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GOT MY BACK? Mean What You Say–Why Promise-Keeping is Key to Your Inner Leadership

February 15, 2010
Updated August 15, 2014

Knowledge Jobs When was the last time you said to a co-worker, friend, family member or even an acquaintance, “Don’t worry, I got your back.”

But did you?

Sure, we can say it’s a figure of speech, representative of today’s hip expressions, in effect a worthless statement of support or promise-keeping. But there’s more to this expression than that.

Would those who like to utter “Got your back” want to admit that it’s as substantive as a balloon full of hot air? Probably not. Yes, it’s said in humor at times, such as when my 31 year-old son says it to me on occasion. However, we both know the context in which it’s said.

I like to think that Gen Y, enthusiastic purveyors of “Got your back,” generally mean what they say. Having raised four kids to Gen Y status (one of whom is borderline Gen X), I see a very different set of values than us self-indulged Baby Boomers. Gen Y does seem to be more supportive of one another than older generations.

With over three decades in the workforce and battle scars-a-plenty from downsizing exercises and office politics, I can honestly state that Boomers are not the nicest people with whom to work. To have said during my career “Hey Frank, I got your back” would have been laughed at, for we Boomers learned to excel at backstabbing, deceit and self-promotion. There were too many of us in too compressed a time period, during which it was very competitive to advance in the workplace. Unfortunately, Gen X has learned some of our bad habits, being the generation that has been forced to live in the shadow of the Boomers.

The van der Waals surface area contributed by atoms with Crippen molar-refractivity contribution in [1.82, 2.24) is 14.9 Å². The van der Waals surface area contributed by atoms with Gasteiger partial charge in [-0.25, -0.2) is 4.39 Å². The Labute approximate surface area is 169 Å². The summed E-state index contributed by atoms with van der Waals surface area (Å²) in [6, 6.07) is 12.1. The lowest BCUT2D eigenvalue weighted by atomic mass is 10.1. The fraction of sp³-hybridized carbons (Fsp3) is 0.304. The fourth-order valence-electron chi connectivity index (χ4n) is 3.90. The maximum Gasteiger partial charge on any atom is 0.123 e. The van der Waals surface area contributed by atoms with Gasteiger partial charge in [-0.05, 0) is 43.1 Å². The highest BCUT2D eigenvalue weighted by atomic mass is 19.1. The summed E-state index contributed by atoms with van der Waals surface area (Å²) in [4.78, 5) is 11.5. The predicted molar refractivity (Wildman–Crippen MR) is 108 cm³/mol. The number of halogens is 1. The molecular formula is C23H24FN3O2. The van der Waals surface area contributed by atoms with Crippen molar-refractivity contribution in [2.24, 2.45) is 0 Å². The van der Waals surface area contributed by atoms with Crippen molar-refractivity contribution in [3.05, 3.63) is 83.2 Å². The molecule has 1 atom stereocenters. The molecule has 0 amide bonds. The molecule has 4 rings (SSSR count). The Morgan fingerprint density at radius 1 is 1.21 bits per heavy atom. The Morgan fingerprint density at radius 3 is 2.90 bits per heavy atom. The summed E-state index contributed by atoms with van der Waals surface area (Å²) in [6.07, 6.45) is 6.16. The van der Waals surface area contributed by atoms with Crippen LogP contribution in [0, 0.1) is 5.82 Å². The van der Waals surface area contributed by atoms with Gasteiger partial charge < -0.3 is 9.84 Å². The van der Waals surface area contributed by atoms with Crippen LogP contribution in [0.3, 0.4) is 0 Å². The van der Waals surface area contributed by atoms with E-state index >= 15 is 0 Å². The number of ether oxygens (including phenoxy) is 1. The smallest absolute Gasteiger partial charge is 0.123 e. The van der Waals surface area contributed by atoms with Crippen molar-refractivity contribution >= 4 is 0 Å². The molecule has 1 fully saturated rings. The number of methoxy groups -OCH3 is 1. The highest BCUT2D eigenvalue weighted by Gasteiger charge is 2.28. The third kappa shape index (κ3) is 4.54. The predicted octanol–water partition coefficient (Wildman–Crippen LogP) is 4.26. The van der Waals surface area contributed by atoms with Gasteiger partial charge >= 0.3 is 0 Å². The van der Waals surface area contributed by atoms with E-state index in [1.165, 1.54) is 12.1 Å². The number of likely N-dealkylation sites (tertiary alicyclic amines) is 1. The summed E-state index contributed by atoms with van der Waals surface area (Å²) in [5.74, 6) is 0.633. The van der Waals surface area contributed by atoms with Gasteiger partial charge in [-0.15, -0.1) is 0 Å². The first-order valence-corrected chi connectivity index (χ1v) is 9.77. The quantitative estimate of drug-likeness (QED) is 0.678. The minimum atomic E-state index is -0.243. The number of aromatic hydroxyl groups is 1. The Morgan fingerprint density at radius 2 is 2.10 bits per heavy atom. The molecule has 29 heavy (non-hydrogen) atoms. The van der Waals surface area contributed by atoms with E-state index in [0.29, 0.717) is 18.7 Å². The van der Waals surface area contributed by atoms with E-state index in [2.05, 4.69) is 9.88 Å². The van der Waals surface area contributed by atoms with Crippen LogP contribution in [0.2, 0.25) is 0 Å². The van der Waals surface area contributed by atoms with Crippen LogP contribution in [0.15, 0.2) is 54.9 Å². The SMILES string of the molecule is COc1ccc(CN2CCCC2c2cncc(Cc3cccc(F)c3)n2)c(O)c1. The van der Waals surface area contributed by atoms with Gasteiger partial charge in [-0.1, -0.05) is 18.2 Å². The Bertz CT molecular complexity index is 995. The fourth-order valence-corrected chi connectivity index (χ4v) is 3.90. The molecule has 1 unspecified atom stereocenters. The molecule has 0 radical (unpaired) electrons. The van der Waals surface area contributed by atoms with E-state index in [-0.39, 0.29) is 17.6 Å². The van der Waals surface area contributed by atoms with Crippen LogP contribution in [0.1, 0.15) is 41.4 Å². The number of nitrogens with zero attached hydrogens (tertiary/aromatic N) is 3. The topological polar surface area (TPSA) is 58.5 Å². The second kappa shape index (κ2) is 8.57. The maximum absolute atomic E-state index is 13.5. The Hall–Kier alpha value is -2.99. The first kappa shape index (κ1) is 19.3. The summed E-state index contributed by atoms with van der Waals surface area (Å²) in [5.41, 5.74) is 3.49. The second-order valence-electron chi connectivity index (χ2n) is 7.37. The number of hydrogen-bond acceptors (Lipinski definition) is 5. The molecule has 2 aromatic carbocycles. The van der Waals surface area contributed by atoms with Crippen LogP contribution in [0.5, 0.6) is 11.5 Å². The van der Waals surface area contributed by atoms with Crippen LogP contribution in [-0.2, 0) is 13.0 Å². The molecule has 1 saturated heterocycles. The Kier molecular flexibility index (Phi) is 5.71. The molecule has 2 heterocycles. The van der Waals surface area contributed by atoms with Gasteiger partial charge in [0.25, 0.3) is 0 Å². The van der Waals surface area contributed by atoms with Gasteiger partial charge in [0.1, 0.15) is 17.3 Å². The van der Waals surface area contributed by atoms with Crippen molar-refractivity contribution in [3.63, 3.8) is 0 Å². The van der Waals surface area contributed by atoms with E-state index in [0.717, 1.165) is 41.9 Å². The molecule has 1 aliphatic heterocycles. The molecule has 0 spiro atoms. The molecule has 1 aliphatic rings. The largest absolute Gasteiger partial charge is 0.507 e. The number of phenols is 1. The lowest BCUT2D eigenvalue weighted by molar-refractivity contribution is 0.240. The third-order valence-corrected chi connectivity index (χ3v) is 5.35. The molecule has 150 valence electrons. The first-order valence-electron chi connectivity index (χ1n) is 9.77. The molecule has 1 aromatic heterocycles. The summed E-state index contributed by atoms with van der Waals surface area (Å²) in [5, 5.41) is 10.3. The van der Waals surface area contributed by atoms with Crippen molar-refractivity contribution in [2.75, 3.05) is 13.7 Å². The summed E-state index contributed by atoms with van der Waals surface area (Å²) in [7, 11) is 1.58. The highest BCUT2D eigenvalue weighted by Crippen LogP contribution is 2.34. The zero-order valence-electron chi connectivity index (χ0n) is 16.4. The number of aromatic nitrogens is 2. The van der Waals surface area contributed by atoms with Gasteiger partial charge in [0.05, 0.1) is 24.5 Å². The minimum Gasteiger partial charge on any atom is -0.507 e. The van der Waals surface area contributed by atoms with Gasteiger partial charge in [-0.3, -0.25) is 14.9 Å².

Here’s a question for you to reflect upon:

To what extent would I go to back a colleague or subordinate at work if the individual were in trouble but not necessarily guilty of anything? And what would be my limits?

The greatest lessons learned as we develop our personal leadership come NOT during the easy times of economic growth and workforce expansion, but when we are under personal stress as aspiring leaders and when we are facing uncertainty. I am a testament to this, but only realized this decades later in life. We can quickly obtain technical skills and a certain degree of knowledge. However, wisdom comes only with time as we reflect upon our experiences, synthesize our learning, practice patience and move forward. There is no other way to acquire wisdom–it’s not instant pudding.

So, I ask you again: “Do you have my back?”

Please take a moment to comment and share your experiences.

You never find yourself until you face the truth.
– Pearl Bailey

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2 Comments leave one →
  1. February 15, 2010 10:30 pm

    Thanks Karl for sharing your perspective. You got the root of the issue: corporate culture.

    To what extent one may go to back a co-worker is influenced by many factors. I like how you expressed taking your conscience with you. We may leave a bad work environment, but our conscience is our life-long friend and allie.

  2. February 15, 2010 8:41 pm

    It’s a good question.

    If there’s a risk involved in sticking up for a co-worker, then there’s deeper problems with the culture of your workplace. Any supervisor not interested in and appreciative of hearing the truth voiced is playing with fire.

    My main thought is that I have to take me conscience with me wherever I go. Which is more difficult keeping a job safe with a troubled conscience (having let a co-worker down to protect myself), or possibly going on a search for a new job (in the case that my sticking up for my co-worker back-fired on me)? Not an easy question to answer. I would hope I would choose the free conscience.

    Thanks for the reflective challenge.

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